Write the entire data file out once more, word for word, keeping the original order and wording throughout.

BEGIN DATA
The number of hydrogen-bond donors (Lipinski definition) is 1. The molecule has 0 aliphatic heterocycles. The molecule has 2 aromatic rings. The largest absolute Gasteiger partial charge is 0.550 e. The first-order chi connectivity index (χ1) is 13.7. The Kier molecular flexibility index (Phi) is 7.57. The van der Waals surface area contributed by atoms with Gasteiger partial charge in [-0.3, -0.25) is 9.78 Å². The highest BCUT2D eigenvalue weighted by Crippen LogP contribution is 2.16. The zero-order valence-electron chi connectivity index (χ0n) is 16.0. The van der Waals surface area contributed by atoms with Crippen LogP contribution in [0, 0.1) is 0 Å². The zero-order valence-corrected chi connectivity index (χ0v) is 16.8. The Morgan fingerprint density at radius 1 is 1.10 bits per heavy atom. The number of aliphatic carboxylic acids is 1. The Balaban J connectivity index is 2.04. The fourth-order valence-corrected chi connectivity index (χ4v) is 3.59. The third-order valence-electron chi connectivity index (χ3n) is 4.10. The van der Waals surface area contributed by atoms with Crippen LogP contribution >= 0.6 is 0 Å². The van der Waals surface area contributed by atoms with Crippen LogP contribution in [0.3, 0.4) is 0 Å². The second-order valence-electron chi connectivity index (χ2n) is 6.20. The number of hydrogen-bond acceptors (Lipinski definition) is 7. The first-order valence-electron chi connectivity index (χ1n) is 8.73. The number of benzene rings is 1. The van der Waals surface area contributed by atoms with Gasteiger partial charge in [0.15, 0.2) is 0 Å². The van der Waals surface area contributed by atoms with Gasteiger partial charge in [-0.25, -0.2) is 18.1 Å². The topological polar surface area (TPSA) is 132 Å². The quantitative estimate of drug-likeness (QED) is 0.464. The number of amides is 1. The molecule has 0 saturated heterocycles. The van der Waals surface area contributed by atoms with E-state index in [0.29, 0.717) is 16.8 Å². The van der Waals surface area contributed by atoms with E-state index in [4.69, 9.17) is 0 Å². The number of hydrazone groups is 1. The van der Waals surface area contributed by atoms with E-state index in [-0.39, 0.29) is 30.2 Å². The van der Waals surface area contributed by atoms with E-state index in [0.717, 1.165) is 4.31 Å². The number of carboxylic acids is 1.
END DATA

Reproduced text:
The number of hydrogen-bond donors (Lipinski definition) is 1. The molecule has 0 aliphatic heterocycles. The molecule has 2 aromatic rings. The largest absolute Gasteiger partial charge is 0.550 e. The first-order chi connectivity index (χ1) is 13.7. The Kier molecular flexibility index (Phi) is 7.57. The van der Waals surface area contributed by atoms with Gasteiger partial charge in [-0.3, -0.25) is 9.78 Å². The highest BCUT2D eigenvalue weighted by Crippen LogP contribution is 2.16. The zero-order valence-electron chi connectivity index (χ0n) is 16.0. The van der Waals surface area contributed by atoms with Crippen LogP contribution in [0, 0.1) is 0 Å². The zero-order valence-corrected chi connectivity index (χ0v) is 16.8. The Morgan fingerprint density at radius 1 is 1.10 bits per heavy atom. The number of aliphatic carboxylic acids is 1. The Balaban J connectivity index is 2.04. The fourth-order valence-corrected chi connectivity index (χ4v) is 3.59. The third-order valence-electron chi connectivity index (χ3n) is 4.10. The van der Waals surface area contributed by atoms with Crippen LogP contribution >= 0.6 is 0 Å². The van der Waals surface area contributed by atoms with Crippen LogP contribution in [0.3, 0.4) is 0 Å². The second-order valence-electron chi connectivity index (χ2n) is 6.20. The number of hydrogen-bond acceptors (Lipinski definition) is 7. The first-order valence-electron chi connectivity index (χ1n) is 8.73. The number of benzene rings is 1. The van der Waals surface area contributed by atoms with Gasteiger partial charge in [0.15, 0.2) is 0 Å². The van der Waals surface area contributed by atoms with Gasteiger partial charge in [-0.25, -0.2) is 18.1 Å². The topological polar surface area (TPSA) is 132 Å². The quantitative estimate of drug-likeness (QED) is 0.464. The number of amides is 1. The molecule has 0 saturated heterocycles. The van der Waals surface area contributed by atoms with E-state index in [0.29, 0.717) is 16.8 Å². The van der Waals surface area contributed by atoms with E-state index in [4.69, 9.17) is 0 Å². The number of hydrazone groups is 1. The van der Waals surface area contributed by atoms with E-state index in [-0.39, 0.29) is 30.2 Å². The van der Waals surface area contributed by atoms with E-state index in [0.717, 1.165) is 4.31 Å². The number of carboxylic acids is 1.